|| Checking for direct PDF access through Ovid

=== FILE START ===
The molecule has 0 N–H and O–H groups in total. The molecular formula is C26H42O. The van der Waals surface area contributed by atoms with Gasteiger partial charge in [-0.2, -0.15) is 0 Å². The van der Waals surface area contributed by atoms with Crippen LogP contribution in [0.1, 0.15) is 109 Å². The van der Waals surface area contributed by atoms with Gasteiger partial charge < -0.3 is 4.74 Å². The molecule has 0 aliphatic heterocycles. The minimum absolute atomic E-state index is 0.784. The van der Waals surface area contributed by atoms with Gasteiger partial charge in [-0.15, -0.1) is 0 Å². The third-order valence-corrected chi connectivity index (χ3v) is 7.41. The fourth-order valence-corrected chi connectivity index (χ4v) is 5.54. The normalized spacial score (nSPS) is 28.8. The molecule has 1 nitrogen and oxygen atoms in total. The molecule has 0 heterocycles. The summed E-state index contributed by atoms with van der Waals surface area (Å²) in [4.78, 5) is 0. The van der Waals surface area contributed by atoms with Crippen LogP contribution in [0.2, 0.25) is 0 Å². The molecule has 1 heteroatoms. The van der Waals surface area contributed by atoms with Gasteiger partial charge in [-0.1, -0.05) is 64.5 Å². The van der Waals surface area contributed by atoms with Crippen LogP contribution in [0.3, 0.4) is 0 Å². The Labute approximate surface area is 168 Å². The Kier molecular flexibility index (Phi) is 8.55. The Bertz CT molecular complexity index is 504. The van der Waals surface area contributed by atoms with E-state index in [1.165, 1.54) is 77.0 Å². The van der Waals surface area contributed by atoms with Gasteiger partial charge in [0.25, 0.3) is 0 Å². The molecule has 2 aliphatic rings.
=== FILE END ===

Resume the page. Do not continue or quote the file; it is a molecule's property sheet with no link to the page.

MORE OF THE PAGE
In our literature research, we have not found any study reporting the association between the major dietary patterns and the risk of hyperuricemia in a middle-aged Chinese population. Herein, the present study aimed to evaluate the association of dietary patterns with the risk of hyperuricemia in the city of Hangzhou, Zhejiang Province, East China. We included 1204 participants (743 males and 461 females) aged 45 to 59 years in the present cross-sectional study. Dietary intake was assessed using a semiquantitative food frequency questionnaire in 2014 to 2016. All biochemical data and anthropometric measurements were collected following standardized procedures. Dietary patterns were determined by using factor analysis. We examined the associations between major dietary patterns and hyperuricemia risk by log-binominal regression analysis, and the results are presented as prevalence ratio (PR) and confidence interval (CI). Three major dietary patterns were identified by means of factor analysis: traditional Chinese, meat food, and mixed food patterns. After controlling for potential confounders, subjects in the highest quartile of the traditional Chinese pattern scores had a lower PR for hyperuricemia (PR = 0.82; 95%CI: 0.426–0.922), in comparison to those from the lowest quartile, while compared with the lowest quartile of the meat food pattern, the highest quartile had a greater PR for hyperuricemia (PR = 1.48; 95%CI: 1.120–2.097). Besides, no association was observed between mixed food pattern and the risk of hyperuricemia.Our findings indicate that the traditional Chinese pattern is associated with a decreased risk of hyperuricemia, and the meat food pattern is associated with an increased risk of hyperuricemia, whereas the mixed food pattern shows no association with the risk of hyperuricemia. Further large prospective studies are warranted to confirm our findings.